• 10 of cases have no recognized source of

HIV/HCV Co-infection (1)
  • HIV increases the levels of HCV viremia and
    progression to cirrhosis, liver failure and death
  • Risk of liver-related mortality in the
    co-infected is related to HIV viral load and CD4

HIV/HCV Co-infection (2)
  • Study compared 265 with HCV/HIV, 251 with HCV
    alone, 227 with HIV alone
  • Mortality over a 3-year period was
  • 17 in those HIV/HCV co-infected
  • 9 in those with HIV alone
  • 6 in those with HCV alone
  • In co-infected, mortality varied by race
  • Whites 31
  • Blacks 15
  • (Merriman et al., 2006)

HIV/HCV Co-infection (3)
  • Effects of HCV co-infection on HIV progression
  • accelerated clinical progression of HIV-1
    (Mathurin et al., 1998 Tong, El-Farra, Reikes
    Co, 1995)
  • impaired CD4-cell recovery and faster HIV disease
    progression in HCV co-infected patients despite
    their receiving ART (Grueb, 2000)
  • no impact on CD4 count, viral load, HIV
    progression or survival (Hayashi et al, 1991
    Thomas et al., 1996 Mayor, 2006 Merriman et
    al., 2006)

HIV/HBV Co-infection
  • Mortality Rates
  • 14.2/1000 in HIV/HBV co-infected
  • 1.7/1000 in HIV monoinfected
  • 0.8/1000 in HBV monoinfected

HBV Testing
  • Recommended for specific at-risk groups
  • men who have sex with men
  • injection drug users
  • patients on dialysis
  • people with HIV
  • pregnant women
  • families, household members and sexual contacts
    of HBV-infected persons

HBV Testing- Serologic Markers (1)
  • Evaluation includes serologic testing for viral
  • HBsAg hepatitis B surface antigen indicates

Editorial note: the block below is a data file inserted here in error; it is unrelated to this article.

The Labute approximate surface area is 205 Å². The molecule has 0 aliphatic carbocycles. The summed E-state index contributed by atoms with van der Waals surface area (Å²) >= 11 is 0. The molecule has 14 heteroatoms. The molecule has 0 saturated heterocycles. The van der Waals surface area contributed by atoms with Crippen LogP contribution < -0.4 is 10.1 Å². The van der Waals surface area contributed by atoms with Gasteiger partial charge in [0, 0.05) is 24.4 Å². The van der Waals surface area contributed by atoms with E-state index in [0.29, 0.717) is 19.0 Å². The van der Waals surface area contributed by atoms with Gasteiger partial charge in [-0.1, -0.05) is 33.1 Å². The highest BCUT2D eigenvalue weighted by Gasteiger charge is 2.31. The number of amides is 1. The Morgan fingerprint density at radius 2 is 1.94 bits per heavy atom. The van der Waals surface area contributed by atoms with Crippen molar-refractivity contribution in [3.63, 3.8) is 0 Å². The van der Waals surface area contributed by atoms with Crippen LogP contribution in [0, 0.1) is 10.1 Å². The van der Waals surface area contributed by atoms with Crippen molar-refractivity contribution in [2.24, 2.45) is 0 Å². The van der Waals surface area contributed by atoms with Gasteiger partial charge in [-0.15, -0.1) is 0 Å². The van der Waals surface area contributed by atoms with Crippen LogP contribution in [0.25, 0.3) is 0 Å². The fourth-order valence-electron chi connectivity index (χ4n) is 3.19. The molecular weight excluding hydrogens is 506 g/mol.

acute or chronic HBV infection
  • HBsAb antibody to HBV surface antigen, a marker
    of HBV immunity
  • HBeAg usually positive when HBV is present a
    marker of high infectivity

HBV Testing- Serologic Markers (2)
  • Evaluation includes serologic testing for viral
  • Anti-HBc antibody to the hepatitis B core
    antigen indicates past infection, either acute
    or chronic
  • Anti-HBe antibody to the hepatitis B e antigen.
    In those recovered from acute or chronic HBV
    infection, anti-HBe, anti-HBc and anti-HBs will
    be present

HBV Testing
  • HBV DNA Tests
  • Used in conjunction with serologic testing for
    patients being considered for treatment and to
    evaluate response to treatment
  • An unamplified HBV DNA assay with detection
    limits of 105 to 106 copies/mL is the diagnostic
    criterion for chronic HBV
  • Liver biopsy or alanine aminotransferase (ALT)
    are recommended to assess the degree of

HBV Treatment (1)
  • Goals of treatment
  • viral suppression
  • remission of liver disease

HBV Treatment (2)
  • First line treatment options